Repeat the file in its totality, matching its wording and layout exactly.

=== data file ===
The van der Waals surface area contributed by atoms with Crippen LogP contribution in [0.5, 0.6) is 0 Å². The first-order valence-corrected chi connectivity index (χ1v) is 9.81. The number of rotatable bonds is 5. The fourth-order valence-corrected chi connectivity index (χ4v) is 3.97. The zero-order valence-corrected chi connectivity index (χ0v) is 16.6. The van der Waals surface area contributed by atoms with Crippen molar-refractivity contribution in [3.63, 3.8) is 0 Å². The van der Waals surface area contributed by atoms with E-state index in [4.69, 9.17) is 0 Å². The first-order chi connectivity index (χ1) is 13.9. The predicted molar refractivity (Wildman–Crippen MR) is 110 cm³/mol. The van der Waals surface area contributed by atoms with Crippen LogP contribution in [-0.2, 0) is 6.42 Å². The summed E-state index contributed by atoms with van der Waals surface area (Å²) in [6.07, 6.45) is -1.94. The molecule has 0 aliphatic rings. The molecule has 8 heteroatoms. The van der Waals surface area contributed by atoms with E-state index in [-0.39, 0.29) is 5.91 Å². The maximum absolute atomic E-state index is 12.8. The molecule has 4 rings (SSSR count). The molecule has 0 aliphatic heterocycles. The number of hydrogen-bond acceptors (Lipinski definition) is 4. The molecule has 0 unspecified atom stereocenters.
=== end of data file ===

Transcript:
The van der Waals surface area contributed by atoms with Crippen LogP contribution in [0.5, 0.6) is 0 Å². The first-order valence-corrected chi connectivity index (χ1v) is 9.81. The number of rotatable bonds is 5. The fourth-order valence-corrected chi connectivity index (χ4v) is 3.97. The zero-order valence-corrected chi connectivity index (χ0v) is 16.6. The van der Waals surface area contributed by atoms with Crippen molar-refractivity contribution in [3.63, 3.8) is 0 Å². The van der Waals surface area contributed by atoms with E-state index in [4.69, 9.17) is 0 Å². The first-order chi connectivity index (χ1) is 13.9. The predicted molar refractivity (Wildman–Crippen MR) is 110 cm³/mol. The van der Waals surface area contributed by atoms with Crippen LogP contribution in [-0.2, 0) is 6.42 Å². The summed E-state index contributed by atoms with van der Waals surface area (Å²) in [6.07, 6.45) is -1.94. The molecule has 0 aliphatic rings. The molecule has 8 heteroatoms. The van der Waals surface area contributed by atoms with E-state index in [-0.39, 0.29) is 5.91 Å². The maximum absolute atomic E-state index is 12.8. The molecule has 4 rings (SSSR count). The molecule has 0 aliphatic heterocycles. The number of hydrogen-bond acceptors (Lipinski definition) is 4. The molecule has 0 unspecified atom stereocenters.